After the departure of Carlos Boozer, the starting power forward spot in Utah was handed to Paul Millsap, who went from starting nine games two years ago to starting 76 games in 2010-11. The new role meant Millsap got about seven more minutes per game. As you might expect, this added playing time allowed Millsap to increase his scoring from 11.6 points per game to 17.3 points per game. However, Millsap didn't just increase his output, he became a lot more efficient, posting a True Shooting Percentage of 57.8 percent, which was better than his 57.3 percent two years ago even though his usage rate increased from 18.7 percent of the Jazz's possessions to 22.6 percent. All of this meant that Millsap was able to see his PER increase from 16.6 to 19.7.
What He Did Well
The jump in Millsap's production has to do with the fact that he has become one of the top post-up players in the league. According to Synergy, Millsap posted up on 14.3 percent of his offensive possessions. During those 182 possessions, Millsap was able to score 195 points, good for 1.071 points per possession, which places him in the 93rd percentile among all NBA players. A year earlier, Millsap's 0.826 PPP in the post placed him in the bottom half of the league. So what changed? Millsap, who likes to turn and face up his opponent in the post, started knocking down face-up jumpers:
The biggest difference that I see between Millsap of two seasons ago and Millsap of last year is that he is much more patient. In previous years, Millsap would make the catch in the post, face up, and then rush a move--either a shot or a dribble drive. As you can see in the video above, Millsap looks under control. He'll face up and stare at his opponent, or jab step, waiting for the right opportunity to get his shot off. Being more patient leads to Millsap making better decisions and making more shots. Once he starts making more shots, he becomes more confident, and as his confidence increases, he continues to play better.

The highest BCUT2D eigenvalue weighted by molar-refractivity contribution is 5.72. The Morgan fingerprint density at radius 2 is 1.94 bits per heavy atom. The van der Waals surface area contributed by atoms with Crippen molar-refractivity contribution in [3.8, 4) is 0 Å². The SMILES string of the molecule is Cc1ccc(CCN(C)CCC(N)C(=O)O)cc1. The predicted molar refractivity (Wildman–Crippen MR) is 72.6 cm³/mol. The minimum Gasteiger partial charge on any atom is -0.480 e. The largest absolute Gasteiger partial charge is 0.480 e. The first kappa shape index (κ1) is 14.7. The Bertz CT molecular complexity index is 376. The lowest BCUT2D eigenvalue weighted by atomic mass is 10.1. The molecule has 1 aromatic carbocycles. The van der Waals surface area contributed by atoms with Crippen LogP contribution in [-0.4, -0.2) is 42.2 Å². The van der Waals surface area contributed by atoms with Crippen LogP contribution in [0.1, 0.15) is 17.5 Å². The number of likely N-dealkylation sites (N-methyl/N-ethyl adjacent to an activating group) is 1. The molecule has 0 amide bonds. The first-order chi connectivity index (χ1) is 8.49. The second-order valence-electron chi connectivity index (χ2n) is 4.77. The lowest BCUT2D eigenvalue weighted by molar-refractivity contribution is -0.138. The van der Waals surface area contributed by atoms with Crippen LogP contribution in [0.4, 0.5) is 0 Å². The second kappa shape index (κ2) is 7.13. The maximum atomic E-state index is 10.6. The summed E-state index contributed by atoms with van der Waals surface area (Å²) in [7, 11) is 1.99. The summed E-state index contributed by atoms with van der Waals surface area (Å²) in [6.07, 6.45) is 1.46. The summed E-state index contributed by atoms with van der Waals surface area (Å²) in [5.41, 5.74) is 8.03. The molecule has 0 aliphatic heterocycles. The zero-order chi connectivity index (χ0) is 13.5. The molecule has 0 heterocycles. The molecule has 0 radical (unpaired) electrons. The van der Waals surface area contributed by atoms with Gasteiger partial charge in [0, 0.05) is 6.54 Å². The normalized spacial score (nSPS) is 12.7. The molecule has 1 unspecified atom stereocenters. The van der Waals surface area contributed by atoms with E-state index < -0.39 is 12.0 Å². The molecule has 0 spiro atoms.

What Needs To Change
Despite improving on the low block, Millsap still isn't playing at the best of his ability and that is because he can still improve in some areas, mainly finishing when cutting to the basket without the basketball. As a player, Millsap has been blessed to play with two above-average point guards in Deron Williams and Devin Harris, who was traded to Utah in February. A player like Millsap, a power forward who is quicker than most of the people he is being defended by, should be feasting off of cuts away from the ball.
The numbers show us that he is trying to, but just not succeeding. According to Synergy, cuts make up 20 percent of Millsap's offense, but he doesn't perform well in this area, scoring just 1.227 PPP. That's more of an average PPP than a good one for cuts, placing him in the bottom 50 percent of all NBA players. Why does Millsap struggle? Because he brings the basketball down:
When Millsap makes the catch, he has a tendency to bring the basketball down and hesitate briefly. In the NBA, that split second is an eternity, especially when you consider that Millsap is undersized for his position. Millsap is using his quickness to cut to the rim and get into space, but when he hesitates, he allows his man to get back and either block or alter the shot. Also, when you bring the basketball down, it breaks your rhythm, and it tends to lead wide-open misses.
What's interesting about Millsap's situation in Utah is that the Jazz seem to be trying to replace him despite the continued improvements in his game. Utah acquired Derrick Favors in the Deron Williams trade with New Jersey, then drafted Enes Kanter in June. Millsap should be the starter going into the season, but there is a good chance he is going to be on a tighter leash. He needs to start finishing his cuts, because if he can do that and continue to have success in the post, he will be able to take yet another step in his development and put the Jazz in a really tough position.
Sebastian Pruiti is an author of Basketball Prospectus.
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